`c`

, concatenate all samples`dc`

in the training set belonging to`c`

. - Compress
`dc`

as one long document to get the compressed length`C(dc)`

. - Concatenate the given test sample
`du`

with`dc`

and compress to get`C(dcdu)`

. - The predicted class is
`arg min C(dcdu) - C(dc)`

.

In essence, this technique uses `C(dcdu) - C(dc)`

as the distance metric, which is computationally more efficient than pairwise distance matrix computation on small datasets. However, it has some drawbacks. Most compressors, including gzip (as mentioned above), have a limited “window” they can use to search back through the repeated string or keep a record of. As a result, even with numerous training samples, the compressor may not fully exploit them. Additionally, compressing `dcdu`

can be slow for large `dc`

, a problem not solved by parallelization. These limitations prevent this method from being applicable to extremely large datasets. As such, the NCD-based approach presented above, which avoids these limitations, becomes particularly appealing for text classification tasks on large datasets.

## Downsides and Drawbacks

Despite the ingenuity of applying compression algorithms for text classification, the approach is not without its limitations. The size of the lookback window of the LZ77 algorithm, for instance, presents a potential drawback. This algorithm searches the prior text to find matches, but its effectiveness can diminish when dealing with very long text.

In addition, the method does not grasp the subtleties of language, such as synonyms or context-specific meanings. The absence of this linguistic sophistication may hinder its performance on tasks requiring a deeper understanding of language nuances. Furthermore, the computational intensity of this approach can escalate rapidly when dealing with larger datasets, given the O(n^2) complexity of K-Nearest Neighbors (KNN).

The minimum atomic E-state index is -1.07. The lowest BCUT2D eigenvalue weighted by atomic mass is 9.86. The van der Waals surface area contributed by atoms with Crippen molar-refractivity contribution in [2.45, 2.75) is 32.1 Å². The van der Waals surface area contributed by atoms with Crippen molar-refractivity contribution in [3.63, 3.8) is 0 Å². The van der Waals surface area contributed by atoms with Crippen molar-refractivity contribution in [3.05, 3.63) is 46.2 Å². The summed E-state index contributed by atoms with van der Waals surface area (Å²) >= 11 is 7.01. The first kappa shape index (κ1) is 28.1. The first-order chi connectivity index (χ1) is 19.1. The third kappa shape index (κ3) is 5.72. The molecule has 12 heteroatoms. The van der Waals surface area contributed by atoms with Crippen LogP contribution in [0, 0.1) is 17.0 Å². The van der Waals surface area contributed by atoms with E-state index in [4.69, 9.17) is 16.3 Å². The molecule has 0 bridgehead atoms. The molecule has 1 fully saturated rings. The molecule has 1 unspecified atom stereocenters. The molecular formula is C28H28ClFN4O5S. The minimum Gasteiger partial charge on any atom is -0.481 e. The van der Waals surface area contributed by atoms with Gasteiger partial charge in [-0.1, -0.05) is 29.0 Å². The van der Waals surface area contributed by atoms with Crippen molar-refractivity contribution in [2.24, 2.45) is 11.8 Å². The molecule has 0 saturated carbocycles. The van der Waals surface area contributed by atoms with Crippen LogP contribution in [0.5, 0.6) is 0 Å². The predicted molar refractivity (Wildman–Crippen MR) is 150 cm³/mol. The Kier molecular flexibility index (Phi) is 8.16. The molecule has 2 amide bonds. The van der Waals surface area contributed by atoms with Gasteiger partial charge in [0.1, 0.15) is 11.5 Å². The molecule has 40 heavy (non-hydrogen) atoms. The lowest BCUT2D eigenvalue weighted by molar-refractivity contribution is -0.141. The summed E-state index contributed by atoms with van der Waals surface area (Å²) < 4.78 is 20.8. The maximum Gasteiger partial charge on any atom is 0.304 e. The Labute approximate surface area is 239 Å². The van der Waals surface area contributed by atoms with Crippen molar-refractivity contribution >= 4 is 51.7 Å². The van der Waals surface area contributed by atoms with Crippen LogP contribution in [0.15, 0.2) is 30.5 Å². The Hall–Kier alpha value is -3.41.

Lastly, some controversy surrounds the code and results of the original paper that introduced this method. Some of the datasets used seem to have issues, though not due to the authors’ mistakes. Additionally, there has been some debate regarding how the results have been scored. For a detailed look at these issues, you can check out this blog post and follow the discussion on GitHub.

## Conclusion

This is a really interesting approach, and while it may not be perfect, it provides much food for thought.

To get hands-on with the concepts discussed in this blog, you can check out this repository that I made. It provides a simple implementation of LZ77 and Huffman encoding, allowing you to experiment with these algorithms and see how they work in practice.

For a more in-depth understanding of gzip, consider reading this blog post. This article offers an excellent explanation of the LZ77 algorithm. Of course, it’s highly recommended that you delve into the original paper, available here, which is very well written and understandable.